Lens Test: Carl Zeiss 85mm f/1.4 ZF Planar T*
One of the first Zeiss lenses made for Nikon DSLRs, this optic is everything you'd expect from the legendary name.
We’ve been waiting a year, but at last Carl Zeiss is unrolling its ZF series of Nikon F-mount manual-focus T* lenses, made by Cosina in Japan to Zeiss specifications. We tested what we think is the best ZF for portraits, the 85mm f/1.4 Planar T*. At $1,300 (street), it’s expensive, but it offers a few advantages.
The 85mm Planar is one of six new Nikonmount Zeiss models to be released this year, and more may be announced soon. All cover the 35mm format and have Aperture Indexed exposure control for Nikon film and digital SLRs that support it. (For most shooters, this means aperture-priority and manual exposure. If your camera doesn’t support AI exposure control, you’re stuck with meterless manual.)
Unusually heavy, the lens weighs about the same as Nikon’s comparable 85mm f/1.4D AF Nikkor ($1,025, street). Its bulk is due to the extra glass and all-metal construction — even the flocking-lined sunshade is heavy metal. The barrel sports a satiny matte finish and finely ribbed focus and aperture rings. The extra-large focusing ring has a very smooth, slightly overdamped turning action, with an unusually long turning radius for very fine focusing. Aperture, depth-of-field, and focusing scales are well marked.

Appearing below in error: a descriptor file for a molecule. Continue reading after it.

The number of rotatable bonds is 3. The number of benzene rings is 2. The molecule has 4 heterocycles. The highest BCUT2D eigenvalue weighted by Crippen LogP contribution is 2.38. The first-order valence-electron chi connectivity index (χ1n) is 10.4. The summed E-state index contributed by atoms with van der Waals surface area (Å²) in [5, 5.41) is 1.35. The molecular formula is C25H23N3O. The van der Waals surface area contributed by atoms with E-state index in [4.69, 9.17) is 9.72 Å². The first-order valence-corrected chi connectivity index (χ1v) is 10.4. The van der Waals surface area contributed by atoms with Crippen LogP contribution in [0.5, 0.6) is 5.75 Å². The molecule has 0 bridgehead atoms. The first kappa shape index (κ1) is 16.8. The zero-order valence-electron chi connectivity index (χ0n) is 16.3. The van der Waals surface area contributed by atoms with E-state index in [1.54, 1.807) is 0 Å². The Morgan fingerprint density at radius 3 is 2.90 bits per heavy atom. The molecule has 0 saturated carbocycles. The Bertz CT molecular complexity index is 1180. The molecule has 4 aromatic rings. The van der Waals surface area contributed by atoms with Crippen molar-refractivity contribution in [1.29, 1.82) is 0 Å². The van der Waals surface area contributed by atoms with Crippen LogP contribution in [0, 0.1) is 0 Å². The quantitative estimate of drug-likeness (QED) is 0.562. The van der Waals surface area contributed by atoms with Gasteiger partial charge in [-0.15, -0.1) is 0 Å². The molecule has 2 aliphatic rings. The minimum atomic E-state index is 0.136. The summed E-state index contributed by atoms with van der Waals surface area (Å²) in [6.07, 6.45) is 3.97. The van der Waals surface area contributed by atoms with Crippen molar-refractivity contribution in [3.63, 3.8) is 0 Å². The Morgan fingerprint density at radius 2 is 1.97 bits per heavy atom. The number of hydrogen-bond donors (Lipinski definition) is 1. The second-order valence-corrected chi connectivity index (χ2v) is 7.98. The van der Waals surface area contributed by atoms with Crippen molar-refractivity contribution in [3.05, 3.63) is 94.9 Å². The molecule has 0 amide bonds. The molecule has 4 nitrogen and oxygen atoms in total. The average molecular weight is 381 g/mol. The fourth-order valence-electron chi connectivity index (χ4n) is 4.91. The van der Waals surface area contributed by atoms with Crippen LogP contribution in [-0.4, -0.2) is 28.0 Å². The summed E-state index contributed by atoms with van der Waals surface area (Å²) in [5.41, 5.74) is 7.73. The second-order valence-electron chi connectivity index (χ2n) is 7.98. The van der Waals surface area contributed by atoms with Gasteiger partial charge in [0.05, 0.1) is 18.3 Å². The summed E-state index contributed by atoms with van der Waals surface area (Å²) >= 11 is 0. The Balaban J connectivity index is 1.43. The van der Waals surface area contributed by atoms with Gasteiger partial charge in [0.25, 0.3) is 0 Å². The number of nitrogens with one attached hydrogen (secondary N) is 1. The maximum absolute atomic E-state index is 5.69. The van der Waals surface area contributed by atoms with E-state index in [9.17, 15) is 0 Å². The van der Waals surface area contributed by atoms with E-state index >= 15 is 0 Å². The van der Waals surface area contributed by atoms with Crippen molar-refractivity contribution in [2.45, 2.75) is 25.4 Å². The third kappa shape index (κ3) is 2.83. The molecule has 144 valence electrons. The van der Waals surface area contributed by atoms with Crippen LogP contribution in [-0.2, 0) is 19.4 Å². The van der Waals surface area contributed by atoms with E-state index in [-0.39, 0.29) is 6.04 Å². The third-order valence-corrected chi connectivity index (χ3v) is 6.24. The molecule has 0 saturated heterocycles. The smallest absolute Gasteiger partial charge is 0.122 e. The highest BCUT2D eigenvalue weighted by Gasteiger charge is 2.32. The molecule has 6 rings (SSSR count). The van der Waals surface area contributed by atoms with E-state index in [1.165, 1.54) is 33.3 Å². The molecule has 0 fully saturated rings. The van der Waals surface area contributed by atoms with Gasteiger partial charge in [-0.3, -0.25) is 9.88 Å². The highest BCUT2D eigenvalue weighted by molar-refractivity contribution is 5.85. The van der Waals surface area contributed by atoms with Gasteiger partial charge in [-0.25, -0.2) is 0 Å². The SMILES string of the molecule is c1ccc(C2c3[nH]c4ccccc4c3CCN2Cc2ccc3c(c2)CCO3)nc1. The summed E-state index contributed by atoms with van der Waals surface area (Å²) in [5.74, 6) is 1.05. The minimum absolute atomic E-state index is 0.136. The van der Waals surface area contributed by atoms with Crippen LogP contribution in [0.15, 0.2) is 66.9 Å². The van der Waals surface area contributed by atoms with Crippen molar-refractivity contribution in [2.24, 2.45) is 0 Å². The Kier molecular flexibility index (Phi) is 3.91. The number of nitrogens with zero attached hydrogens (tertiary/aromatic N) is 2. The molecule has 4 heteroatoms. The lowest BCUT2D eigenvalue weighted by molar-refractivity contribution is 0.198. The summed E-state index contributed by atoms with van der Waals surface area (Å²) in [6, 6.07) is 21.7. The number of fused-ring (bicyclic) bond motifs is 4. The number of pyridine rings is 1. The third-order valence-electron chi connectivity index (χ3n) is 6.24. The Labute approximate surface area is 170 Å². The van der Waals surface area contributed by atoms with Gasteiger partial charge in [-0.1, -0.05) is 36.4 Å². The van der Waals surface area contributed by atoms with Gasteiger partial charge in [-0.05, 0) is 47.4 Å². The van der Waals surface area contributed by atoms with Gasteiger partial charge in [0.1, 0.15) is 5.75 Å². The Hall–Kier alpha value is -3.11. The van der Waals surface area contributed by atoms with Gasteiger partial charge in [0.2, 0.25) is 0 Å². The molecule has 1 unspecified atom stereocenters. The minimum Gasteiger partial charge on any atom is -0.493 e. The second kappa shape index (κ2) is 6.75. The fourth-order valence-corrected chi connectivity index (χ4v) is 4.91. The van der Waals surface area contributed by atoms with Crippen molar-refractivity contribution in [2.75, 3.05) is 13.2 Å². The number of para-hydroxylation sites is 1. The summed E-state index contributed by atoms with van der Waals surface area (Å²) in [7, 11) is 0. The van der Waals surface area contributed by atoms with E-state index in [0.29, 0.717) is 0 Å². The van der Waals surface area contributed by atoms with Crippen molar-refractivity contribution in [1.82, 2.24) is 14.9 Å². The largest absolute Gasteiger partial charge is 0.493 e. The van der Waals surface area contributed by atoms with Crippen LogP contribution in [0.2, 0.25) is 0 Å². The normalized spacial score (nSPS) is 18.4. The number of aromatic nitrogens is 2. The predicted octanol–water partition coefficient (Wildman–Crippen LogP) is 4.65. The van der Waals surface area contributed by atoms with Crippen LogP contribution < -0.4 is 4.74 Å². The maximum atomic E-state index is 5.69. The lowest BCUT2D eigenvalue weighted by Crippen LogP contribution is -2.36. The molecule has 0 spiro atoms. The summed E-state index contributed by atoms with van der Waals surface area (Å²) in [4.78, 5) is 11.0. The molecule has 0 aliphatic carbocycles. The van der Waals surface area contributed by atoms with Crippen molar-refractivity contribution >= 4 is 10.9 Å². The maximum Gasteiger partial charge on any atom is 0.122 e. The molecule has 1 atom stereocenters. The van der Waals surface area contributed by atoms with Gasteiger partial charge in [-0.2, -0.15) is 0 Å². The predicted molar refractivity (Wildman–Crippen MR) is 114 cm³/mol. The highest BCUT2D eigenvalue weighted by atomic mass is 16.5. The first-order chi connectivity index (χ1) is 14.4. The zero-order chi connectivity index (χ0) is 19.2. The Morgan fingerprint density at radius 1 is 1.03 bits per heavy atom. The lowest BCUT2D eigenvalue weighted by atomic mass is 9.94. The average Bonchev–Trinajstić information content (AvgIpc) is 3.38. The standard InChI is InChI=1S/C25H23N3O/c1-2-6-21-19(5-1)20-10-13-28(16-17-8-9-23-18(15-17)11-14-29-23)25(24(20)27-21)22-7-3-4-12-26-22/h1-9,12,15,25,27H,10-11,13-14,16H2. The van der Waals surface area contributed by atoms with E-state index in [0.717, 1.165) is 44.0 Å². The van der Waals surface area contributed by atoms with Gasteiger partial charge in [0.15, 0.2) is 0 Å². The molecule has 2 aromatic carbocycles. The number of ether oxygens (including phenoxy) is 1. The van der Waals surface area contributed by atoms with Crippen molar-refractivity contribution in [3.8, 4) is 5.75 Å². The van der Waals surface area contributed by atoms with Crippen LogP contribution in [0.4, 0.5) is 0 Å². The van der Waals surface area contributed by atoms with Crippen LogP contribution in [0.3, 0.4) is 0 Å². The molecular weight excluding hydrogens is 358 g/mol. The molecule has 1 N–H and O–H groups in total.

In the lab:
SQF performance was in the Excellent range at all apertures and magnifications. It’s among the most distortion-free lenses we’ve ever seen — as measured in DxO Analyzer 2.0 tests, distortion was virtually nonexistent (0.02% pincushion). Light falloff was gone from the corners by f/2, also a strong performance. Only its magnifying power left something to be desired: The maximum magnification ratio was a lackluster 1:9.5 at the minimum focusing distance of 38 inches.
This sharp and nondistorting optic could give any commercial studio an edge over the competition. On a DSLR, it’s one of the fastest short teles made for the Nikon system, and while pricey, it could prove invaluable for low-light or active subjects.
• 85mm (84.37mm tested), f/1.4 (not tested), 6 elements in 5 groups. Focusing turns 240 degrees clockwise.
• Diagonal view angle: 28 degrees.
• Weight: 1.29 lb.
• Filter size: 72mm.
• Mounts: Nikon F.
• Included: Lenshood.
• Street price: $1,300.
Subjective Quality Factor